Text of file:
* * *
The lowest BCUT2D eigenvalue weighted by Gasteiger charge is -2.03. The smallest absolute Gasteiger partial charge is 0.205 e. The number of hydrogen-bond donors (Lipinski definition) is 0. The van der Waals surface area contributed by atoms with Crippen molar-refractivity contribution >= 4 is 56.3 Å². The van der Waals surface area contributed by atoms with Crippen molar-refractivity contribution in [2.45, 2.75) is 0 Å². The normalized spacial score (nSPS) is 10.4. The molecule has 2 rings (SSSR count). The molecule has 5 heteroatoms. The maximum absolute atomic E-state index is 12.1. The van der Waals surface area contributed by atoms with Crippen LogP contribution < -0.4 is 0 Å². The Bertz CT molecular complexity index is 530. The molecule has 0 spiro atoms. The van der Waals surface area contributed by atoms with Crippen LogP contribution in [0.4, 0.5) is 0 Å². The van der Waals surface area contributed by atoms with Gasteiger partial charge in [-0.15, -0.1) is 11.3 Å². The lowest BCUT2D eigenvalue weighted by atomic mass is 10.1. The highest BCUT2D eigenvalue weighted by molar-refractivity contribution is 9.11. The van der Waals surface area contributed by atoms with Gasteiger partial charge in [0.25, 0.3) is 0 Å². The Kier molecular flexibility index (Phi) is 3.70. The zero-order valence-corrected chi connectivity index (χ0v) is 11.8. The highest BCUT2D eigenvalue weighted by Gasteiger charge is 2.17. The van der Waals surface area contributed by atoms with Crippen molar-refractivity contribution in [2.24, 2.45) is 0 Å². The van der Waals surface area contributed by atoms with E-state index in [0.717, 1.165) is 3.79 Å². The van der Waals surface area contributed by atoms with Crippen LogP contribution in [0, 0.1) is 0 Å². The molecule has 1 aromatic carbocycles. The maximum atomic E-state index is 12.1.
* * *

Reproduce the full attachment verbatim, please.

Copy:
The lowest BCUT2D eigenvalue weighted by Gasteiger charge is -2.03. The smallest absolute Gasteiger partial charge is 0.205 e. The number of hydrogen-bond donors (Lipinski definition) is 0. The van der Waals surface area contributed by atoms with Crippen molar-refractivity contribution >= 4 is 56.3 Å². The van der Waals surface area contributed by atoms with Crippen molar-refractivity contribution in [2.45, 2.75) is 0 Å². The normalized spacial score (nSPS) is 10.4. The molecule has 2 rings (SSSR count). The molecule has 5 heteroatoms. The maximum absolute atomic E-state index is 12.1. The van der Waals surface area contributed by atoms with Crippen LogP contribution < -0.4 is 0 Å². The Bertz CT molecular complexity index is 530. The molecule has 0 spiro atoms. The van der Waals surface area contributed by atoms with Crippen LogP contribution in [0.4, 0.5) is 0 Å². The van der Waals surface area contributed by atoms with Gasteiger partial charge in [-0.15, -0.1) is 11.3 Å². The lowest BCUT2D eigenvalue weighted by atomic mass is 10.1. The highest BCUT2D eigenvalue weighted by molar-refractivity contribution is 9.11. The van der Waals surface area contributed by atoms with Gasteiger partial charge in [0.25, 0.3) is 0 Å². The Kier molecular flexibility index (Phi) is 3.70. The zero-order valence-corrected chi connectivity index (χ0v) is 11.8. The highest BCUT2D eigenvalue weighted by Gasteiger charge is 2.17. The van der Waals surface area contributed by atoms with Crippen molar-refractivity contribution in [2.24, 2.45) is 0 Å². The van der Waals surface area contributed by atoms with E-state index in [0.717, 1.165) is 3.79 Å². The van der Waals surface area contributed by atoms with Crippen LogP contribution in [0, 0.1) is 0 Å². The molecule has 1 aromatic carbocycles. The maximum atomic E-state index is 12.1.